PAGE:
Last year, my trip to Chhattisgarh was a pleasant surprise, both the way it all happened and how the tribal planet left me in awe of it. So much so that I can’t stop writing about it. My trip was an eventful one where I made a few new friends, witnessed history up close, stayed in a forest, and got mesmerized by a magical waterfall. Today, I take you through a visual treat to the historical quaint town of Sirpur situated on the banks of Mahanadi. Sirpur finds mentions in the records dating back to 8th Century AD. It was the capital of Somvanshi kings as well as a hub of Buddhists. History narrates that an earthquake in the 12th Century AD buried this ancient town under the earth. No wonder it has been nothing less than an archaeologist’s dream come true.
We reached Sirpur in the afternoon and headed straight to the Laxman Temple which is one of India’s finest brick temples. While I am not a real big fan of temples and religious trips, this one left me in awe. I stood there, admiring this ancient beauty which was as old as the 7th Century. The bricks, all intact and very beautifully carved to make this an astonishing architecture. Though I was stumped by it’s beauty but all credits go to Chhattisgarh Tourism for maintaining this age old structure so well. Even the temple complex is beautiful, making it a perfect frame for a perfect picture.
There’s a small museum in the temple premises where the artifacts extracted from this area are proudly displayed. Most seem to be remains of an old temple, Hindu Gods and Goddesses in various forms. There are two galleries and each one takes you to a long lost era.
The Laxman Temple left me in awe of the ancient times and and I could not brush off the fact that I felt a strong pull towards history. It only intensified when we reached the Buddha Vihar which hosted ruins of an age old monastery, with some of the chambers of buddhists still intact, after centuries!
By now we were all pretty tired and we thought it would be best to spend the rest of the afternoon, napping. So, we left for Hiuen Tsiang Tourist Resort where we were hosted by Chhattisgarh Tourism Board. The rooms were mostly empty and they asked us to check-in in whichever one we liked. Without giving much thought, I and a couple of my friends went inside one of the rooms and decided to stay there. We were so tired to even check the other rooms, so we just put our luggage in the first one that was opened. To our utter disbelief, we were later told that His Holiness Dalai Lama had stayed in the room when he visited Sirpur a couple of months ago. Could there be a coincidence more beautiful than this one? It had been named the ‘The Dalai Lama Room’ ever since. We were so tired that we didn’t notice those words written on the door. It is for things like this that travel is makes me want to always be on the move. If, only.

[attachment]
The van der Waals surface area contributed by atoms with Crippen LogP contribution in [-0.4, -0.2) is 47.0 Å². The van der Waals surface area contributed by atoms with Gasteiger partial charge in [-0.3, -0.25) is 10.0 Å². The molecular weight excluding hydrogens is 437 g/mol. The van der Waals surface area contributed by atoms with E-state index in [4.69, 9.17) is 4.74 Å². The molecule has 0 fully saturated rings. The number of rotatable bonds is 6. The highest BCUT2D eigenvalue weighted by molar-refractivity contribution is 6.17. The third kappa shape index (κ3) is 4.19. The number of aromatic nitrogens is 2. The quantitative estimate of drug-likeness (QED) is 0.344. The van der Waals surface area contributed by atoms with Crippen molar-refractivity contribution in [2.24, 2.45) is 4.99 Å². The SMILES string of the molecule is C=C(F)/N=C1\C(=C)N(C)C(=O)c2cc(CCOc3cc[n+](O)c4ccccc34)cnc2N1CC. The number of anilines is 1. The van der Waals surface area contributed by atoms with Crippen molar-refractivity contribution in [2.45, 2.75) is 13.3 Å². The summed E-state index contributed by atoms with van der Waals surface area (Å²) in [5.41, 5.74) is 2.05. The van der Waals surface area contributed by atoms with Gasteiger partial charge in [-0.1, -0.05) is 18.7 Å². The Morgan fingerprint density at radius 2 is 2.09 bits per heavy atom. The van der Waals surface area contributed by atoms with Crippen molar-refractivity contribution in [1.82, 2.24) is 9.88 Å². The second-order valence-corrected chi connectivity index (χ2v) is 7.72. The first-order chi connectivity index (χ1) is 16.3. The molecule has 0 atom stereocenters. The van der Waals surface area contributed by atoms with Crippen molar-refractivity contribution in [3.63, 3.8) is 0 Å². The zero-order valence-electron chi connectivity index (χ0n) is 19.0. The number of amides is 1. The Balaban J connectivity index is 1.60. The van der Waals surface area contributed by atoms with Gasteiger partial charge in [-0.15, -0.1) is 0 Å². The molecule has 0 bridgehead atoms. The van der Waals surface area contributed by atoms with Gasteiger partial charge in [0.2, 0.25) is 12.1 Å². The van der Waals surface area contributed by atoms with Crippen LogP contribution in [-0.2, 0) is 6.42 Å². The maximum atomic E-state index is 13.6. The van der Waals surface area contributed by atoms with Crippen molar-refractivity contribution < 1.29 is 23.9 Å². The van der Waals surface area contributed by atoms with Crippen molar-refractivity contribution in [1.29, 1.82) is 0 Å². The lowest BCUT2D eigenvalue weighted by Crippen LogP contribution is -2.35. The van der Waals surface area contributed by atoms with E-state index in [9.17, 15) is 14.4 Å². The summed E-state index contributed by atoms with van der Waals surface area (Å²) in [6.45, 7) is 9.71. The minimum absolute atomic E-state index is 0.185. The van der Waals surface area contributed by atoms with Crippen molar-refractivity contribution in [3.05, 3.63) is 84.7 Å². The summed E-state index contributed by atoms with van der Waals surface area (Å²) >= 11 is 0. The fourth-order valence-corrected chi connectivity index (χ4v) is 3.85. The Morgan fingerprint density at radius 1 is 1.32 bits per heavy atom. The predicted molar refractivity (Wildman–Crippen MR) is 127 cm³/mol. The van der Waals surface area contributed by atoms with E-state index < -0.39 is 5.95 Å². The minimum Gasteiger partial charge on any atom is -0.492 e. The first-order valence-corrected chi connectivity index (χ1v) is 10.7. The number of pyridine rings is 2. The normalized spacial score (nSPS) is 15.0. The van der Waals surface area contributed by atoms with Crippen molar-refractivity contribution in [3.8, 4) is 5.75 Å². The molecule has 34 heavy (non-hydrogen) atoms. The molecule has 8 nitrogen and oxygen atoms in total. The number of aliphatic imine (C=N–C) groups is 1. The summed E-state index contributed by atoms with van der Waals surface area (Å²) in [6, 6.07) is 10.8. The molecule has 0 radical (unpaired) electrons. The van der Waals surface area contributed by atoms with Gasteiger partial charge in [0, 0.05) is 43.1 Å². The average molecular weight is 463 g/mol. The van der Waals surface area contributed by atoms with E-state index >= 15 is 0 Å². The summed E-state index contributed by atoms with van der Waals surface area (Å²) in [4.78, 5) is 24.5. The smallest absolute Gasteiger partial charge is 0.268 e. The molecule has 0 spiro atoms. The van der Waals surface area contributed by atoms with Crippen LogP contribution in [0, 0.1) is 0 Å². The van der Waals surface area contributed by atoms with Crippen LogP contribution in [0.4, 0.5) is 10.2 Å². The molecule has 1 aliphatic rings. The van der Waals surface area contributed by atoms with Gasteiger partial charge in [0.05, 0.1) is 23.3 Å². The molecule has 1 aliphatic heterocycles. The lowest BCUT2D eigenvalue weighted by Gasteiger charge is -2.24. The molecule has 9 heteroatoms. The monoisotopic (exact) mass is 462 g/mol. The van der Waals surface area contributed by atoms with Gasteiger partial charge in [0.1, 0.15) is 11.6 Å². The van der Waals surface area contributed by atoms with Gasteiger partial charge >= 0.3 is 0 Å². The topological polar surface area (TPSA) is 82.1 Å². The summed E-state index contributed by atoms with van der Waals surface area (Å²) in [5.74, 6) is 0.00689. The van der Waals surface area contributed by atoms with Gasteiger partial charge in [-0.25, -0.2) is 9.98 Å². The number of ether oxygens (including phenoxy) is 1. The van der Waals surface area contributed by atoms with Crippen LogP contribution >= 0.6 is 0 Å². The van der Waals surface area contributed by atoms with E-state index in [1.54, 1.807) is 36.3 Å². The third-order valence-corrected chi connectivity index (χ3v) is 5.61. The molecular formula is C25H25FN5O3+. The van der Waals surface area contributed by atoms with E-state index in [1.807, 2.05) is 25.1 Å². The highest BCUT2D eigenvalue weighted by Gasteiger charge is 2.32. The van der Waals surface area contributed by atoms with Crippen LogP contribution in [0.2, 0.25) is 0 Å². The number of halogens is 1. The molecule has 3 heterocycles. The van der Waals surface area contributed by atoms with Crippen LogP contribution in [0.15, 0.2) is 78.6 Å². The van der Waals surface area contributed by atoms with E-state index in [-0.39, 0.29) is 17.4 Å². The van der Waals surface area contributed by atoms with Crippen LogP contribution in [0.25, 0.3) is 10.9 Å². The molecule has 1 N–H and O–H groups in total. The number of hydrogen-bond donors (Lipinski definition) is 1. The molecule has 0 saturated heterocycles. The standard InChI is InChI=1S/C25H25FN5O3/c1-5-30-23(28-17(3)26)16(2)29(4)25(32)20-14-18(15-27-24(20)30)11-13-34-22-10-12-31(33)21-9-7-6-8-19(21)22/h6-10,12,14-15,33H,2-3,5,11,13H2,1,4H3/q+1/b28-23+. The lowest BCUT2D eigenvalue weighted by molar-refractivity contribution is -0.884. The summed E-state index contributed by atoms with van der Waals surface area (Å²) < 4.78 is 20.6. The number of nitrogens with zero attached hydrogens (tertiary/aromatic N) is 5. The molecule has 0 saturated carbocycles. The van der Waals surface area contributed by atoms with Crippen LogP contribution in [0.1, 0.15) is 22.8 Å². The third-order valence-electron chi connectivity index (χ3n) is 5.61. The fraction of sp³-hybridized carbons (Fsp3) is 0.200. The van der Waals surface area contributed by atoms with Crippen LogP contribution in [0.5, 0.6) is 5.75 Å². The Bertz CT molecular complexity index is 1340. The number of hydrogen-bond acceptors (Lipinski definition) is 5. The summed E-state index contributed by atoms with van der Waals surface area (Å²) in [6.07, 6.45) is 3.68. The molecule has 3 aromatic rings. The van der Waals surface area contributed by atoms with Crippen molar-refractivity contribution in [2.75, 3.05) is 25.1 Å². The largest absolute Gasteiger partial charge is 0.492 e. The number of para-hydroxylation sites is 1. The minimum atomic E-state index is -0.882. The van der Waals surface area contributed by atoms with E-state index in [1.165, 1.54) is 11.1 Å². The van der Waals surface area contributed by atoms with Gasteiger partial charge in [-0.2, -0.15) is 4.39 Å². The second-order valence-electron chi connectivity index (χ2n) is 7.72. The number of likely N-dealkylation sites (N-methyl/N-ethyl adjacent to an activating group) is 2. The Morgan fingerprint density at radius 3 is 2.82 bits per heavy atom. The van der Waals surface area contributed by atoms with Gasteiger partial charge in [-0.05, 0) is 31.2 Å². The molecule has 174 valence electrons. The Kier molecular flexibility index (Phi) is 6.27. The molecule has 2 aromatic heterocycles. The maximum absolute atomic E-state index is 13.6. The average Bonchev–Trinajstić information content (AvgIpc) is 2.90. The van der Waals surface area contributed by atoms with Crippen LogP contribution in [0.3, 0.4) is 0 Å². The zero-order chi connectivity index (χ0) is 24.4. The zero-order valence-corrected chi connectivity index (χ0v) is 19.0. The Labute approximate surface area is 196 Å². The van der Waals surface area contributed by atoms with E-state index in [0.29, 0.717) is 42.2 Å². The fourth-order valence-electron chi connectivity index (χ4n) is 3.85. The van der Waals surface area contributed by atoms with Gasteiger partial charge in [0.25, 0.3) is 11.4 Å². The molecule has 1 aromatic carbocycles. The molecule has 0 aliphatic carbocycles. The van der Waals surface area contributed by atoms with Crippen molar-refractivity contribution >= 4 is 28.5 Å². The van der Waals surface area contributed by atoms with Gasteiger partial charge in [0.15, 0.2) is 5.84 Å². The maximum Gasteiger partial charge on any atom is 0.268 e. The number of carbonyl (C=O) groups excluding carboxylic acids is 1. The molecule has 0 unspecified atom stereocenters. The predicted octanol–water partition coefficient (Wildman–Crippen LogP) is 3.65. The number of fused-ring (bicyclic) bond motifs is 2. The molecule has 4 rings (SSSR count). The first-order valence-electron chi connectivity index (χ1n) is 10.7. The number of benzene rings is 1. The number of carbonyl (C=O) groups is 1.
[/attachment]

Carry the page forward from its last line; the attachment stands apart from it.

We only had a day to explore Sirpur, so once again we left the quiet corners of our own solitudes and ganged up to see everything else Sirpur had to offer. We visited a couple of other archeological sites and by now, we were kind of understanding the language these ruins spoke. Some more glimpses to follow.
There’s this one structure that stood out from all the others which we had seen by now. Our guides from Chhattisgarh Tourism had very cleverly preserved the best for the last. Surang Tila, as it is called an age old Shiva Temple and it’s beauty surpasses any man made thing I have ever seen. The time we visited, Shivratri was round the corner, so there were many a kanwars visiting this ancient Shiva Temple. The orange of their attire made my picture vibrant and I couldn’t thank them enough for that. The whole structure seemed to have been excavated from the ground in one piece. The stairs bending in a non-uniform manner being testimony for the temple to have stood the test of time and pressure.
Shiva is known to be the deity whom many a devils pray too, as well. At a secluded point in the premises was this old Tantrik Temple built to please Shiva, but for the wrong reasons. Nobody knew much about it, or maybe they were reluctant in letting out the story. The little I could extract out from the guide was that there was something wrong in the directions in which the Shiv Linga inside is placed and that conforms to some negative energies. But, both the right and the wrong temple being in the same premises was a reassurance to me.
I saw an amazing sunset from the top of this Tantrik Temple. It was a beautiful one, and I forgot to click any pictures. Best time to visit is when the sun is just setting, and it’s reflection making the temple glow. As the sun set, we left for the banks of river Mahanadi and spent some time just sitting there on the banks, each one in his/her own world, watching people go by.
There was this peace and serenity all around. I just stood there, mesmerised, thinking about many a things, remembering my loved ones and the times I had first read about this river in one of my Geography text books.